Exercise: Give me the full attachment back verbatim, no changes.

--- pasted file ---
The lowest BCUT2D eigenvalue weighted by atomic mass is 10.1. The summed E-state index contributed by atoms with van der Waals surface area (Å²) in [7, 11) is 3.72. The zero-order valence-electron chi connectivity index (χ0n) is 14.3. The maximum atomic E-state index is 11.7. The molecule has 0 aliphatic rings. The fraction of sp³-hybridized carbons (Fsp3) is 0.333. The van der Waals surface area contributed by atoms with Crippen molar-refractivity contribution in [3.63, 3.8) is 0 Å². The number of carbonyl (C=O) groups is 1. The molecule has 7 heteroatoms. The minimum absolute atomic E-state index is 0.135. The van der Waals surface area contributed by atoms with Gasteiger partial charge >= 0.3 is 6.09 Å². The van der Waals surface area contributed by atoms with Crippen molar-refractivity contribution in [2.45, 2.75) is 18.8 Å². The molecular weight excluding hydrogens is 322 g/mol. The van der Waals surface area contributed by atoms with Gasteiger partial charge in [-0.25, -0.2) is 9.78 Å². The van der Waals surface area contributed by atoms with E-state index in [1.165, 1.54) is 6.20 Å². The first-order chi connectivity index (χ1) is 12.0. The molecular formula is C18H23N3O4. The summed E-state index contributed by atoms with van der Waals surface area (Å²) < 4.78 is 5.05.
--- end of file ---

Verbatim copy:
The lowest BCUT2D eigenvalue weighted by atomic mass is 10.1. The summed E-state index contributed by atoms with van der Waals surface area (Å²) in [7, 11) is 3.72. The zero-order valence-electron chi connectivity index (χ0n) is 14.3. The maximum atomic E-state index is 11.7. The molecule has 0 aliphatic rings. The fraction of sp³-hybridized carbons (Fsp3) is 0.333. The van der Waals surface area contributed by atoms with Crippen molar-refractivity contribution in [3.63, 3.8) is 0 Å². The number of carbonyl (C=O) groups is 1. The molecule has 7 heteroatoms. The minimum absolute atomic E-state index is 0.135. The van der Waals surface area contributed by atoms with Gasteiger partial charge >= 0.3 is 6.09 Å². The van der Waals surface area contributed by atoms with Crippen molar-refractivity contribution in [2.45, 2.75) is 18.8 Å². The molecular weight excluding hydrogens is 322 g/mol. The van der Waals surface area contributed by atoms with Gasteiger partial charge in [-0.25, -0.2) is 9.78 Å². The van der Waals surface area contributed by atoms with E-state index in [1.165, 1.54) is 6.20 Å². The first-order chi connectivity index (χ1) is 12.0. The molecular formula is C18H23N3O4. The summed E-state index contributed by atoms with van der Waals surface area (Å²) < 4.78 is 5.05.